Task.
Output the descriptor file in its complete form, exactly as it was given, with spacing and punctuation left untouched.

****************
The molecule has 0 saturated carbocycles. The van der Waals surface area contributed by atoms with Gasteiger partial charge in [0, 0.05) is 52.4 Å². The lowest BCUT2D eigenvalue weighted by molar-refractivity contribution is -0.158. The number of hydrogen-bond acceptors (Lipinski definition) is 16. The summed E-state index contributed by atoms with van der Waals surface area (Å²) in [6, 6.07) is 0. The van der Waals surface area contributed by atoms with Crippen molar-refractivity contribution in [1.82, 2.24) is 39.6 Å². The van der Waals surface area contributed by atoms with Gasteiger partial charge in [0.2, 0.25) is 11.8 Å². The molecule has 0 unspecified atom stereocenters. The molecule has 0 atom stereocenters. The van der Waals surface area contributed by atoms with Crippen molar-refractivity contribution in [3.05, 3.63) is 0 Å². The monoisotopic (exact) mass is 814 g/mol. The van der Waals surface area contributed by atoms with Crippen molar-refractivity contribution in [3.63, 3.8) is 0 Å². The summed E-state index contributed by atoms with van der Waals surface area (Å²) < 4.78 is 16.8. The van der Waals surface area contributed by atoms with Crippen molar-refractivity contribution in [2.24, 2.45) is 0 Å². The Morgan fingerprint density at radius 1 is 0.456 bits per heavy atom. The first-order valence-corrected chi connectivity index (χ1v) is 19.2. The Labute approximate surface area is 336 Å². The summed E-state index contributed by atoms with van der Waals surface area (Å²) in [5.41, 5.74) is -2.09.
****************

The molecule has 0 saturated carbocycles. The van der Waals surface area contributed by atoms with Gasteiger partial charge in [0, 0.05) is 52.4 Å². The lowest BCUT2D eigenvalue weighted by molar-refractivity contribution is -0.158. The number of hydrogen-bond acceptors (Lipinski definition) is 16. The summed E-state index contributed by atoms with van der Waals surface area (Å²) in [6, 6.07) is 0. The van der Waals surface area contributed by atoms with Crippen molar-refractivity contribution in [1.82, 2.24) is 39.6 Å². The van der Waals surface area contributed by atoms with Gasteiger partial charge in [0.2, 0.25) is 11.8 Å². The molecule has 0 unspecified atom stereocenters. The molecule has 0 atom stereocenters. The van der Waals surface area contributed by atoms with Crippen molar-refractivity contribution in [3.05, 3.63) is 0 Å². The monoisotopic (exact) mass is 814 g/mol. The van der Waals surface area contributed by atoms with Crippen molar-refractivity contribution in [3.63, 3.8) is 0 Å². The summed E-state index contributed by atoms with van der Waals surface area (Å²) < 4.78 is 16.8. The van der Waals surface area contributed by atoms with Crippen molar-refractivity contribution in [2.24, 2.45) is 0 Å². The Morgan fingerprint density at radius 1 is 0.456 bits per heavy atom. The first-order valence-corrected chi connectivity index (χ1v) is 19.2. The Labute approximate surface area is 336 Å². The summed E-state index contributed by atoms with van der Waals surface area (Å²) in [5.41, 5.74) is -2.09.